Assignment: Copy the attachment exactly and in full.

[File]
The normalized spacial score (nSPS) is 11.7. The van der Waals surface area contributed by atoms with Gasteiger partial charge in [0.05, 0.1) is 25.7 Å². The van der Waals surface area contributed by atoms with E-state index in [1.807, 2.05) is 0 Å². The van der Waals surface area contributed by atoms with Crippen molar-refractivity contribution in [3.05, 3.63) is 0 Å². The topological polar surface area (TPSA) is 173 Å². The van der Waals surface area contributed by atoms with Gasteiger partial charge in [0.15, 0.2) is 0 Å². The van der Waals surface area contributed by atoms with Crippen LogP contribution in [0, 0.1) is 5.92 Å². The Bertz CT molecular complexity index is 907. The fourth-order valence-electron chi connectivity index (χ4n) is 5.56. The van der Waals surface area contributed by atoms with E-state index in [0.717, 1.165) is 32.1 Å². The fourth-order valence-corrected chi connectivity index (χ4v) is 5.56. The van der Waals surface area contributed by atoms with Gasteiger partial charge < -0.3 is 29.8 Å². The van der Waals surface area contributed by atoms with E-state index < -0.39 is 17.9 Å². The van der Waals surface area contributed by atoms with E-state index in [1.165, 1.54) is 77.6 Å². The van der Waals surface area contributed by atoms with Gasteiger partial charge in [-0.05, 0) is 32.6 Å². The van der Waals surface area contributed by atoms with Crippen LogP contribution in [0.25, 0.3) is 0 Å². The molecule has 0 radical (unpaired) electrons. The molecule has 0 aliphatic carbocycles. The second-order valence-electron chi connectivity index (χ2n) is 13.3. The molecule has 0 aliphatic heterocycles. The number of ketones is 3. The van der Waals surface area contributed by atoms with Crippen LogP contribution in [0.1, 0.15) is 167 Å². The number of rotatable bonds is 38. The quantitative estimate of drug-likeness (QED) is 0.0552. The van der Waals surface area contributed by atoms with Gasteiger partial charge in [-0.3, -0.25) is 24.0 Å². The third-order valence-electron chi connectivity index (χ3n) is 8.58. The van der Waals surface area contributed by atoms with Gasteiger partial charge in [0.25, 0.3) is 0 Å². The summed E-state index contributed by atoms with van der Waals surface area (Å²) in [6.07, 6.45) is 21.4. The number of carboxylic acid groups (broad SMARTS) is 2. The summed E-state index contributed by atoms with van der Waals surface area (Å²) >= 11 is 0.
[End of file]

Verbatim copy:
The normalized spacial score (nSPS) is 11.7. The van der Waals surface area contributed by atoms with Gasteiger partial charge in [0.05, 0.1) is 25.7 Å². The van der Waals surface area contributed by atoms with E-state index in [1.807, 2.05) is 0 Å². The van der Waals surface area contributed by atoms with Crippen molar-refractivity contribution in [3.05, 3.63) is 0 Å². The topological polar surface area (TPSA) is 173 Å². The van der Waals surface area contributed by atoms with Gasteiger partial charge in [0.15, 0.2) is 0 Å². The van der Waals surface area contributed by atoms with Crippen LogP contribution in [0, 0.1) is 5.92 Å². The Bertz CT molecular complexity index is 907. The fourth-order valence-electron chi connectivity index (χ4n) is 5.56. The van der Waals surface area contributed by atoms with E-state index in [0.717, 1.165) is 32.1 Å². The fourth-order valence-corrected chi connectivity index (χ4v) is 5.56. The van der Waals surface area contributed by atoms with Gasteiger partial charge < -0.3 is 29.8 Å². The van der Waals surface area contributed by atoms with E-state index < -0.39 is 17.9 Å². The van der Waals surface area contributed by atoms with E-state index in [1.165, 1.54) is 77.6 Å². The van der Waals surface area contributed by atoms with Gasteiger partial charge in [-0.05, 0) is 32.6 Å². The van der Waals surface area contributed by atoms with Crippen LogP contribution in [0.25, 0.3) is 0 Å². The molecule has 0 radical (unpaired) electrons. The molecule has 0 aliphatic carbocycles. The second-order valence-electron chi connectivity index (χ2n) is 13.3. The molecule has 0 aliphatic heterocycles. The number of ketones is 3. The van der Waals surface area contributed by atoms with Crippen LogP contribution in [0.1, 0.15) is 167 Å². The number of rotatable bonds is 38. The quantitative estimate of drug-likeness (QED) is 0.0552. The van der Waals surface area contributed by atoms with Gasteiger partial charge in [-0.3, -0.25) is 24.0 Å². The third-order valence-electron chi connectivity index (χ3n) is 8.58. The van der Waals surface area contributed by atoms with Gasteiger partial charge in [0.25, 0.3) is 0 Å². The summed E-state index contributed by atoms with van der Waals surface area (Å²) in [6.07, 6.45) is 21.4. The number of carboxylic acid groups (broad SMARTS) is 2. The summed E-state index contributed by atoms with van der Waals surface area (Å²) >= 11 is 0.